The majority of the East Africa Member States have experienced conflicts since independence, and some countries remain in protracted conflict situations decades later. The region faces state and human security challenges caused by armed conflict, political crises, democracy, and governance deficits. These conflicts have negatively impacted the life of the population in general and the life of young people, as more than 60% of the East African population is composed of youth under the age of 25.
The UN World Population Statistics estimates that there are about 1.2 billion 15-24-year-olds in the world and that by 2030, the target date for the sustainable development goals, the number of youths is projected to have grown by 7 per cent to nearly 1.3 billion in the world. This figure is expected to grow by 2050, with the population of countries in this region, including the Democratic Republic of Congo, Ethiopia, Tanzania, and Uganda, expected to double and contribute significantly to more than half of the world’s population growth.
The reality is that armed conflicts, political tensions, governance deficits, ethnic divisions, inequality, poverty, and unemployment, as well as other emerging threats to peace and security such as climate change, terrorism, transnational crimes, and even pandemics such as COVID-19, have a destructive impact on a country’s development. The demographic argument is one of the most powerful and compelling reasons for recognizing the role of youth in building peace. Africa’s population is comprised mainly of the youth (with the median age at approximately 19.7), and there is a burgeoning need within the continent to engage young people in the peacebuilding agenda, given their immense potential and agency to support and move the peace and security agenda forward.
Young people are often the most affected by conflicts and, as such, have a personal stake in creating and maintaining peace.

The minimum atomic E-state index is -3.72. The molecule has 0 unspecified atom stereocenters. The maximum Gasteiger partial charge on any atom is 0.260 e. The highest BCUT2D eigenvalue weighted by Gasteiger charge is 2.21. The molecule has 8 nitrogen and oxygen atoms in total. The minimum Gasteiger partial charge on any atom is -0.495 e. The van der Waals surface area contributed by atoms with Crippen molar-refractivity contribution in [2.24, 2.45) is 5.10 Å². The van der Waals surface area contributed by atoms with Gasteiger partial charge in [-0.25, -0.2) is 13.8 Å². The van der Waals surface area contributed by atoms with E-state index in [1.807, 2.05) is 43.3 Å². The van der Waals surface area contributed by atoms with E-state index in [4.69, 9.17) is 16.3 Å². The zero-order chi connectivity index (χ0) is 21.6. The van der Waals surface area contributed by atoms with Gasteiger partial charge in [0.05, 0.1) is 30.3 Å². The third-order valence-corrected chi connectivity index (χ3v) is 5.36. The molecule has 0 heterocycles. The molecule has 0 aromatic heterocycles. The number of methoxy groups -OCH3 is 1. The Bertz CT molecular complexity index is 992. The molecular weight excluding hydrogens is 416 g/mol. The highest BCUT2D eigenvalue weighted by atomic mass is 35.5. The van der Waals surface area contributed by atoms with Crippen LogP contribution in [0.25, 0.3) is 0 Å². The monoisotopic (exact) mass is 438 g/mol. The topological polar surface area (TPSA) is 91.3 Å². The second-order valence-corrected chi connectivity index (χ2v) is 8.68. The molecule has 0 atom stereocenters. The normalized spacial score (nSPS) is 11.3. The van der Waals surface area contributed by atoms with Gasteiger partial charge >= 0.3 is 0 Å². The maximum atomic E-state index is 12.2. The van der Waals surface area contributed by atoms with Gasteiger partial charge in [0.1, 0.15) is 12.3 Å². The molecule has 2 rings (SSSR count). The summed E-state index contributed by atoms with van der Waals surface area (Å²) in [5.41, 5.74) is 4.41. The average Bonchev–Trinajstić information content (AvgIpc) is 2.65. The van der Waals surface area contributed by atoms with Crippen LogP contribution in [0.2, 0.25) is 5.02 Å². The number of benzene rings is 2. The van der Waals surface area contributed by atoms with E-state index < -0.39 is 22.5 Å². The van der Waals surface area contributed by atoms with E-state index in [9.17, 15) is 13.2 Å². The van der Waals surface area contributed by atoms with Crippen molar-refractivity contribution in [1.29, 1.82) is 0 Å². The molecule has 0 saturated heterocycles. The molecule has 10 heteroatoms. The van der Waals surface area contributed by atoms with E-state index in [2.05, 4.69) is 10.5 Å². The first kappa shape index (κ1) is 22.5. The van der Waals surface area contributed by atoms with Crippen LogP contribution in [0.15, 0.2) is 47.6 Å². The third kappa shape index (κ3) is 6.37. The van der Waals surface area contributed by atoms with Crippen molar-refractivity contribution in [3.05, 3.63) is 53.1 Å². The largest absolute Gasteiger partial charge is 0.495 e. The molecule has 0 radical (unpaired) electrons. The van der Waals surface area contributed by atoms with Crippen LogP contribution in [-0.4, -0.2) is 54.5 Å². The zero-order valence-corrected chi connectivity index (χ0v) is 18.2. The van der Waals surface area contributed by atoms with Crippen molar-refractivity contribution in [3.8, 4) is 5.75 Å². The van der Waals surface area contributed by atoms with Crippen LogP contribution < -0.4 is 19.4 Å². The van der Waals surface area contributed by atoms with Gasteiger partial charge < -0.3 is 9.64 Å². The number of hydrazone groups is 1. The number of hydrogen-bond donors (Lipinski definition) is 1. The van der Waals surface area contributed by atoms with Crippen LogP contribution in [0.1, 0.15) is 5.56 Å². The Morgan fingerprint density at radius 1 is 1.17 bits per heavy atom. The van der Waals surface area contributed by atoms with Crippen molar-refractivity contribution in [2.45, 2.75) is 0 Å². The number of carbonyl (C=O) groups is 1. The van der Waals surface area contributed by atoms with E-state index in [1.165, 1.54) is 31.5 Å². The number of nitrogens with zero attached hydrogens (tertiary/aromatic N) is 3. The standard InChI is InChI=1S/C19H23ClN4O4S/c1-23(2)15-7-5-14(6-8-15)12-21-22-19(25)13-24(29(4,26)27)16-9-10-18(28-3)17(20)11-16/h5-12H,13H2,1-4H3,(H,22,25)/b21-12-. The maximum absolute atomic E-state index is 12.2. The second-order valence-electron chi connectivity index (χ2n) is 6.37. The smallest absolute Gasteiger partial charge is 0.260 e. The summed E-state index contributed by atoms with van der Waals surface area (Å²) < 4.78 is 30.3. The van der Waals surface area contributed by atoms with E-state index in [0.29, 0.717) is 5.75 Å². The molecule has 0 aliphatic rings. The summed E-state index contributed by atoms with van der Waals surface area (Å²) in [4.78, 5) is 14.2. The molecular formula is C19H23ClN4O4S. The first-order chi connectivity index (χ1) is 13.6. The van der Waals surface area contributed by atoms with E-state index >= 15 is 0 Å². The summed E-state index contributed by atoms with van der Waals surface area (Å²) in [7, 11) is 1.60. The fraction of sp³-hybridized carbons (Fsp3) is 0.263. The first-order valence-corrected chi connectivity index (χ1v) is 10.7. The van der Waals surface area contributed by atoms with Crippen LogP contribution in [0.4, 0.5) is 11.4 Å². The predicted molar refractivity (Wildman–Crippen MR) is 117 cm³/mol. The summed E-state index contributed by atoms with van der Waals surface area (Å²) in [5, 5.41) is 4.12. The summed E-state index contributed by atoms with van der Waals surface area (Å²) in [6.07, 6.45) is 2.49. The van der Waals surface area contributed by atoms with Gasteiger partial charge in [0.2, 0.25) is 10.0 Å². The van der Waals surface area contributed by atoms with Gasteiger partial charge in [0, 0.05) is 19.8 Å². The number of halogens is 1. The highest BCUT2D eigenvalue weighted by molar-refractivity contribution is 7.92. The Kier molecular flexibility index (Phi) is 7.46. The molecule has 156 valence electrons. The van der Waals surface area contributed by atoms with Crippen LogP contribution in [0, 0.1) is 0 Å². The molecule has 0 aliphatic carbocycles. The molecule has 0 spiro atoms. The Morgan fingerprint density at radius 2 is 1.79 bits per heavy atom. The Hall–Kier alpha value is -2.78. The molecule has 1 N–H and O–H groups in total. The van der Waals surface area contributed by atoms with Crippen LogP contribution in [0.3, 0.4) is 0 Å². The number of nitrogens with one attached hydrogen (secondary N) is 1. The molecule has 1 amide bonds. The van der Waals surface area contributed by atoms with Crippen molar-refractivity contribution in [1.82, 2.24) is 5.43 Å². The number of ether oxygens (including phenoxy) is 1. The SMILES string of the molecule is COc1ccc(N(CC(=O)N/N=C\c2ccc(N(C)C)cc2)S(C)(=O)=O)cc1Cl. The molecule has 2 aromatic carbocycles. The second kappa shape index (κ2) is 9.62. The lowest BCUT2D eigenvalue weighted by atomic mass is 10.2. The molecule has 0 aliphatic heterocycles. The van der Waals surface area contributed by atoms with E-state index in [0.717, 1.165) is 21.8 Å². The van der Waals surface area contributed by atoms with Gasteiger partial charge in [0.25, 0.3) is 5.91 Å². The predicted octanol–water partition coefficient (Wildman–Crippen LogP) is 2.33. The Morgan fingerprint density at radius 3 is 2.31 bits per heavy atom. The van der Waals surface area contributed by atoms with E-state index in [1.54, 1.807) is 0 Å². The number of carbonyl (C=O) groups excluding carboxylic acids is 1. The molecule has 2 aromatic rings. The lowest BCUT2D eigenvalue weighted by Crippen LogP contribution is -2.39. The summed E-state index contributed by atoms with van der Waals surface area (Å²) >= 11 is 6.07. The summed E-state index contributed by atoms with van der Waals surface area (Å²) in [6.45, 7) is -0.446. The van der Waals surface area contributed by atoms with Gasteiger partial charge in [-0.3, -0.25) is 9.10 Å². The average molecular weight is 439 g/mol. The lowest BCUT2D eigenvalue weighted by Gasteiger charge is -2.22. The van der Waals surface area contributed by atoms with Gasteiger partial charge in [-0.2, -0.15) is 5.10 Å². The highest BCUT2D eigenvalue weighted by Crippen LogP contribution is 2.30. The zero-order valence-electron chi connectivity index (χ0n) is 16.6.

Their active participation in dialogue, advocacy, and negotiation can lead to the formulation of effective policy frameworks that address the root causes of conflicts and foster peaceful coexistence.
In addition, youth can leverage their social media reach and digital skills to raise awareness of peacebuilding efforts, promote cultural understanding, and amplify the voices of marginalized communities. They can serve as agents of change, inspiring others to act and contributing to Youth involvement in peacebuilding efforts is essential, and their contributions should be acknowledged and valued. By empowering young people to take an active role in promoting peace, societies can harness the potential of their youth to create lasting positive change.
The High-Level Ministerial Conference, held from 9 until 12 May 2023 in Burundi, is the first of its kind for the East Africa Region and hopes to bring together regional economic communities, regional mechanisms, government officials (mainly from the Ministries of Youth Affairs and Foreign Affairs), National Youth Councils, Youth-led civil society organizations and development partners in East Africa region for a four-day program that will primarily focus on supporting, promoting and investing in the youth, peace, and security agenda for the region while affording a platform for the ongoing continental discussion on the African Union theme of the, “Silencing the guns” and emerging threats to peace and security for the region.
Source : International IDEA